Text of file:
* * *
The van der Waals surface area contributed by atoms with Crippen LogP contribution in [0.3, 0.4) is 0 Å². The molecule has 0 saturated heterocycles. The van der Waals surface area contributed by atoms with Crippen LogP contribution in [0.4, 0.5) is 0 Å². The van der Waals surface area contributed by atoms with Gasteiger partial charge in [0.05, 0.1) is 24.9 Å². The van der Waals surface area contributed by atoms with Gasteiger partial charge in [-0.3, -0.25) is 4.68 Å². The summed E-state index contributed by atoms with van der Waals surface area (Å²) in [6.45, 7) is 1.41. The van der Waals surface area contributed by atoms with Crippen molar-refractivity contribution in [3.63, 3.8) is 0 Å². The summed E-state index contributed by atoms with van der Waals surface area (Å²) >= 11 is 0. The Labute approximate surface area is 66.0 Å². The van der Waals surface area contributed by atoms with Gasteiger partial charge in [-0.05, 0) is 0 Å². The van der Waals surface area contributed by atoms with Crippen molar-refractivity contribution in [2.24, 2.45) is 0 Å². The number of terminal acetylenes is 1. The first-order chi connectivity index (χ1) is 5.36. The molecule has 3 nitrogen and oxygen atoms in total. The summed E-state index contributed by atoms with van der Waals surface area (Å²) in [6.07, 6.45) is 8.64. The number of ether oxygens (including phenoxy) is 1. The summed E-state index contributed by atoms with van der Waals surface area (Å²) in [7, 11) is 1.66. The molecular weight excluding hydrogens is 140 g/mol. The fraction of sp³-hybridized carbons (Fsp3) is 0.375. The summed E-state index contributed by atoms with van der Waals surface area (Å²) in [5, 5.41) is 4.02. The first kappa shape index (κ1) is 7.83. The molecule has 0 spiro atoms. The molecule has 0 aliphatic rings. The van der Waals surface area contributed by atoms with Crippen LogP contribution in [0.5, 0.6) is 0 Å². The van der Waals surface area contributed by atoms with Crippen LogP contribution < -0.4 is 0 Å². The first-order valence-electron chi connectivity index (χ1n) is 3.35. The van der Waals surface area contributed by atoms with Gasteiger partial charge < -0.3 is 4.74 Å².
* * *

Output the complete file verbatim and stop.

The van der Waals surface area contributed by atoms with Crippen LogP contribution in [0.3, 0.4) is 0 Å². The molecule has 0 saturated heterocycles. The van der Waals surface area contributed by atoms with Crippen LogP contribution in [0.4, 0.5) is 0 Å². The van der Waals surface area contributed by atoms with Gasteiger partial charge in [0.05, 0.1) is 24.9 Å². The van der Waals surface area contributed by atoms with Gasteiger partial charge in [-0.3, -0.25) is 4.68 Å². The summed E-state index contributed by atoms with van der Waals surface area (Å²) in [6.45, 7) is 1.41. The van der Waals surface area contributed by atoms with Crippen molar-refractivity contribution in [3.63, 3.8) is 0 Å². The summed E-state index contributed by atoms with van der Waals surface area (Å²) >= 11 is 0. The Labute approximate surface area is 66.0 Å². The van der Waals surface area contributed by atoms with Gasteiger partial charge in [-0.05, 0) is 0 Å². The van der Waals surface area contributed by atoms with Crippen molar-refractivity contribution in [2.24, 2.45) is 0 Å². The number of terminal acetylenes is 1. The first-order chi connectivity index (χ1) is 5.36. The molecule has 3 nitrogen and oxygen atoms in total. The summed E-state index contributed by atoms with van der Waals surface area (Å²) in [6.07, 6.45) is 8.64. The number of ether oxygens (including phenoxy) is 1. The summed E-state index contributed by atoms with van der Waals surface area (Å²) in [7, 11) is 1.66. The molecular weight excluding hydrogens is 140 g/mol. The fraction of sp³-hybridized carbons (Fsp3) is 0.375. The summed E-state index contributed by atoms with van der Waals surface area (Å²) in [5, 5.41) is 4.02. The first kappa shape index (κ1) is 7.83. The molecule has 0 spiro atoms. The molecule has 0 aliphatic rings. The van der Waals surface area contributed by atoms with Crippen LogP contribution in [0.5, 0.6) is 0 Å². The van der Waals surface area contributed by atoms with Crippen LogP contribution < -0.4 is 0 Å². The first-order valence-electron chi connectivity index (χ1n) is 3.35. The van der Waals surface area contributed by atoms with Gasteiger partial charge < -0.3 is 4.74 Å².